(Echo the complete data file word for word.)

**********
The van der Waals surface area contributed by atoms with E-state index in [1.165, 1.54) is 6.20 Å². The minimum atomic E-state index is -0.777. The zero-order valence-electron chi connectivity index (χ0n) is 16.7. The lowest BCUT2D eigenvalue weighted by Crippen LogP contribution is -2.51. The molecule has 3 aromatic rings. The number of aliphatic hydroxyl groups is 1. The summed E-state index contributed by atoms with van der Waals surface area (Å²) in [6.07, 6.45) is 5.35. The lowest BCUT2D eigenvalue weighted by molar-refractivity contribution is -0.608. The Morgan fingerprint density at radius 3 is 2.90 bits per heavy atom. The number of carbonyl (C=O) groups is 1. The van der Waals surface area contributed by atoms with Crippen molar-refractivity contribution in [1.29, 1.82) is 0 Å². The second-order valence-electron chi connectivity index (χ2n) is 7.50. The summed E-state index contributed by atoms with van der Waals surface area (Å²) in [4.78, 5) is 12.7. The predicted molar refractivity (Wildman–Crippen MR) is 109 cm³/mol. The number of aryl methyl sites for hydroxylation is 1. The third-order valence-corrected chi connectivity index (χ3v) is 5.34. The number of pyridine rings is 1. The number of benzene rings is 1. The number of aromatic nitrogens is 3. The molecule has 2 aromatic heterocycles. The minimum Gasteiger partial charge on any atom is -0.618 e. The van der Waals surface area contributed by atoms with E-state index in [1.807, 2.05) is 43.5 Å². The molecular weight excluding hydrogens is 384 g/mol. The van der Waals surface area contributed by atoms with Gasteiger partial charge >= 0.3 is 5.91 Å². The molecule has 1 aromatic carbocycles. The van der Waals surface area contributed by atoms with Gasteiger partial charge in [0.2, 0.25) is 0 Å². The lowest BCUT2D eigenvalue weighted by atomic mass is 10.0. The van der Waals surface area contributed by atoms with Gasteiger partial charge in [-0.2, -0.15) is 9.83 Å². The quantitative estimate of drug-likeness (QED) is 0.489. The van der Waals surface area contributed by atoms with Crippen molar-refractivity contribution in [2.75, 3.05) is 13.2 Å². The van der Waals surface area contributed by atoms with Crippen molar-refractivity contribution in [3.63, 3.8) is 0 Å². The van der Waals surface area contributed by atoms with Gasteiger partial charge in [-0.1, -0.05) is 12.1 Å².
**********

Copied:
The van der Waals surface area contributed by atoms with E-state index in [1.165, 1.54) is 6.20 Å². The minimum atomic E-state index is -0.777. The zero-order valence-electron chi connectivity index (χ0n) is 16.7. The lowest BCUT2D eigenvalue weighted by Crippen LogP contribution is -2.51. The molecule has 3 aromatic rings. The number of aliphatic hydroxyl groups is 1. The summed E-state index contributed by atoms with van der Waals surface area (Å²) in [6.07, 6.45) is 5.35. The lowest BCUT2D eigenvalue weighted by molar-refractivity contribution is -0.608. The Morgan fingerprint density at radius 3 is 2.90 bits per heavy atom. The number of carbonyl (C=O) groups is 1. The van der Waals surface area contributed by atoms with Crippen molar-refractivity contribution in [1.29, 1.82) is 0 Å². The second-order valence-electron chi connectivity index (χ2n) is 7.50. The summed E-state index contributed by atoms with van der Waals surface area (Å²) in [4.78, 5) is 12.7. The predicted molar refractivity (Wildman–Crippen MR) is 109 cm³/mol. The number of aryl methyl sites for hydroxylation is 1. The third-order valence-corrected chi connectivity index (χ3v) is 5.34. The number of pyridine rings is 1. The number of benzene rings is 1. The number of aromatic nitrogens is 3. The molecule has 2 aromatic heterocycles. The minimum Gasteiger partial charge on any atom is -0.618 e. The van der Waals surface area contributed by atoms with E-state index in [1.807, 2.05) is 43.5 Å². The molecular weight excluding hydrogens is 384 g/mol. The van der Waals surface area contributed by atoms with Gasteiger partial charge >= 0.3 is 5.91 Å². The molecule has 1 aromatic carbocycles. The van der Waals surface area contributed by atoms with Gasteiger partial charge in [0.2, 0.25) is 0 Å². The lowest BCUT2D eigenvalue weighted by atomic mass is 10.0. The van der Waals surface area contributed by atoms with Gasteiger partial charge in [-0.2, -0.15) is 9.83 Å². The quantitative estimate of drug-likeness (QED) is 0.489. The van der Waals surface area contributed by atoms with Crippen molar-refractivity contribution in [2.75, 3.05) is 13.2 Å². The van der Waals surface area contributed by atoms with Crippen molar-refractivity contribution in [3.63, 3.8) is 0 Å². The van der Waals surface area contributed by atoms with Gasteiger partial charge in [-0.1, -0.05) is 12.1 Å².